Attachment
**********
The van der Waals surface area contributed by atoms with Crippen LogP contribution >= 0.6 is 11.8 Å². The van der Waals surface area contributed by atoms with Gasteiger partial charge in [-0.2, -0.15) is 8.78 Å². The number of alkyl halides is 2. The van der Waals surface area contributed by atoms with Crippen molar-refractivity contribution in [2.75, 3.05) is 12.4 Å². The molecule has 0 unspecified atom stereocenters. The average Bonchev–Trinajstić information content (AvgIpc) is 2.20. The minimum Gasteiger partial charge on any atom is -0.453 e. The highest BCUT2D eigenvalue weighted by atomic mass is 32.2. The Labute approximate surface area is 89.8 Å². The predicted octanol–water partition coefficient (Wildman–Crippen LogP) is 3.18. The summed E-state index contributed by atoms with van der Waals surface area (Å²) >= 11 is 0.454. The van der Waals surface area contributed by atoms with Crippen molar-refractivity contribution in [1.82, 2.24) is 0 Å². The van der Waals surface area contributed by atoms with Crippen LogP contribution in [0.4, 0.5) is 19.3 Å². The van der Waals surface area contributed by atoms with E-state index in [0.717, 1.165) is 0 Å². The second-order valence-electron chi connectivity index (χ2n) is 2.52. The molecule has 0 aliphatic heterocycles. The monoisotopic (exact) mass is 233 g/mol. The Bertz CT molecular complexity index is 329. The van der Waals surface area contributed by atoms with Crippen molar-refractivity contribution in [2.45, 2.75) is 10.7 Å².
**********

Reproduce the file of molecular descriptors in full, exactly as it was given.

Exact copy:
The van der Waals surface area contributed by atoms with Crippen LogP contribution >= 0.6 is 11.8 Å². The van der Waals surface area contributed by atoms with Gasteiger partial charge in [-0.2, -0.15) is 8.78 Å². The number of alkyl halides is 2. The van der Waals surface area contributed by atoms with Crippen molar-refractivity contribution in [2.75, 3.05) is 12.4 Å². The molecule has 0 unspecified atom stereocenters. The average Bonchev–Trinajstić information content (AvgIpc) is 2.20. The minimum Gasteiger partial charge on any atom is -0.453 e. The highest BCUT2D eigenvalue weighted by atomic mass is 32.2. The Labute approximate surface area is 89.8 Å². The predicted octanol–water partition coefficient (Wildman–Crippen LogP) is 3.18. The summed E-state index contributed by atoms with van der Waals surface area (Å²) >= 11 is 0.454. The van der Waals surface area contributed by atoms with Crippen molar-refractivity contribution in [1.82, 2.24) is 0 Å². The van der Waals surface area contributed by atoms with Crippen LogP contribution in [0.4, 0.5) is 19.3 Å². The van der Waals surface area contributed by atoms with E-state index in [0.717, 1.165) is 0 Å². The second-order valence-electron chi connectivity index (χ2n) is 2.52. The molecule has 0 aliphatic heterocycles. The monoisotopic (exact) mass is 233 g/mol. The Bertz CT molecular complexity index is 329. The van der Waals surface area contributed by atoms with Crippen molar-refractivity contribution in [2.45, 2.75) is 10.7 Å².